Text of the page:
Cross Cultural Variations in Corporate Social Responsibility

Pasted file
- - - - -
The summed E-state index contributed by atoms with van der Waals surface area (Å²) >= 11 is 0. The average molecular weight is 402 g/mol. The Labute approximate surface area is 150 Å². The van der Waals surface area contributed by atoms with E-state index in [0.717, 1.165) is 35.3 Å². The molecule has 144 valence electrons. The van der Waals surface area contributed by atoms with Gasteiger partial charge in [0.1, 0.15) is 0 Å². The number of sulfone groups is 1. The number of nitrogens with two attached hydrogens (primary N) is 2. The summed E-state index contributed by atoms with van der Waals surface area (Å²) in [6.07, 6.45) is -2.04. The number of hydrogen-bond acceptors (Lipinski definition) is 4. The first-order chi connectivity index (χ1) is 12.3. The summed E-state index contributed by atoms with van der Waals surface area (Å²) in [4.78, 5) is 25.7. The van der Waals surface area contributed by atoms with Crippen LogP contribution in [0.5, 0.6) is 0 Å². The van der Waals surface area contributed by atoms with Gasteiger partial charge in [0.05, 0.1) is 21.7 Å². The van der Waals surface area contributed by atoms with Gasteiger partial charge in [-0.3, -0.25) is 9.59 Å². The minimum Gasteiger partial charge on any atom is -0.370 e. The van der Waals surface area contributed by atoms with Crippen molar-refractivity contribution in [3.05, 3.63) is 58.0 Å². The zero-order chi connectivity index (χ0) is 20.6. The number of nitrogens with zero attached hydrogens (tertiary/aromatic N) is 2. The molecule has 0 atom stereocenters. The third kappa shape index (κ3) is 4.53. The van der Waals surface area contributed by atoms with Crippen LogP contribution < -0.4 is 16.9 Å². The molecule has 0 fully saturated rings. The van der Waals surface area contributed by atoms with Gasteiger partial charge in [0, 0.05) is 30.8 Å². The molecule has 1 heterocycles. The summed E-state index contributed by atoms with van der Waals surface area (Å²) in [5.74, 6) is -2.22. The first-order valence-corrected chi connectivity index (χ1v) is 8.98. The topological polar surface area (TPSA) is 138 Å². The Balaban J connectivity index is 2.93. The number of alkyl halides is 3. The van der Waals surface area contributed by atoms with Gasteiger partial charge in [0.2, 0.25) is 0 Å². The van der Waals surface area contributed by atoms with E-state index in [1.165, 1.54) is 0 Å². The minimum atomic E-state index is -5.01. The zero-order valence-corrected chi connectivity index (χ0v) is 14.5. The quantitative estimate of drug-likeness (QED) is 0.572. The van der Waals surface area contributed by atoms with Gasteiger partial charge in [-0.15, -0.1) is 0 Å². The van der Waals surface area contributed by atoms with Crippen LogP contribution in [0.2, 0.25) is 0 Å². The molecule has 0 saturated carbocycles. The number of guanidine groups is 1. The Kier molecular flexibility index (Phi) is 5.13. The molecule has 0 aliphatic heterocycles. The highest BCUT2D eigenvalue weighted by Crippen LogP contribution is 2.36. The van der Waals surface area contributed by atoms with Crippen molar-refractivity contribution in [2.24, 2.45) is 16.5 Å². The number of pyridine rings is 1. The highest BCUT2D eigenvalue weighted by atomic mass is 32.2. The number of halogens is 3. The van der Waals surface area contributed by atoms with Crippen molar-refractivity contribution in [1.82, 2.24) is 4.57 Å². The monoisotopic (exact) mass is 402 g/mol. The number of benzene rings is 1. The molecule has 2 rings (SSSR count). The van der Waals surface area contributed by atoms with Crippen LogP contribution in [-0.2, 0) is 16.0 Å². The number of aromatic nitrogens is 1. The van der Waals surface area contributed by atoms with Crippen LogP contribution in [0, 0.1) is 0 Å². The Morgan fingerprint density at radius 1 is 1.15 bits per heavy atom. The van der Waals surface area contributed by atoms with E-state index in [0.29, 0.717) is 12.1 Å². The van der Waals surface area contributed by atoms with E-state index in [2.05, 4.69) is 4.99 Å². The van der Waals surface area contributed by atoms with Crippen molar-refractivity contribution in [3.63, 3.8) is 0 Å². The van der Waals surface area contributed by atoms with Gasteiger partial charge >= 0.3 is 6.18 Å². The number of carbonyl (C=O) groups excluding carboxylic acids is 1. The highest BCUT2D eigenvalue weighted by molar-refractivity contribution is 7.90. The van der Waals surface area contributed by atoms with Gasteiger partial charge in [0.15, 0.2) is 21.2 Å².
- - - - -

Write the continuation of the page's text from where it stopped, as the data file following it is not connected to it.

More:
The aim of this study is to examine the fundamental factors that affect the understanding level of corporate social responsibility (CSR) across South Asian countries. CSR was measured by seven dimensions defined by ISO26000 and number of other indicators (e.g., education, religion, region) were employed to figure out cross-cultural impact. This research unveiled the basic but general trends about the concept of CSR. Majority of the respondents prioritized accountability, transparency and respect for stakeholder interests. Overall trends regarding every CSR dimension are leaded by master students and followed by doctoral students. On average scale, the followers of all the 3 leading religions (Buddhism, Hinduism and slam) in the region have similar inclination towards CSR concept; however, Christianity shows incomparable results. Bhutan is the only country where most educated people (PhD students) has given less importance to CSR actions as compare to other students’ groups. Overall, this study explores no perceptible discrepancies in the trends and pattern of CSR within South Asian region. This research presents the ground level understandings from the potential workforce (students) about the widespread concept of CSR. These results affirm the claims that educational institutes and course contents taught in South Asian region are still lagging behind in the race of literacy. Academia should not only upgrade their teaching method but also the course content in order to build the capacity of their potential workforce to resolve any problem in future. The results of this study are also important for international agencies, government and non-governmental organizations and other relevant institutions to understand the basic ‘know how’ of customized CSR approach across the countries.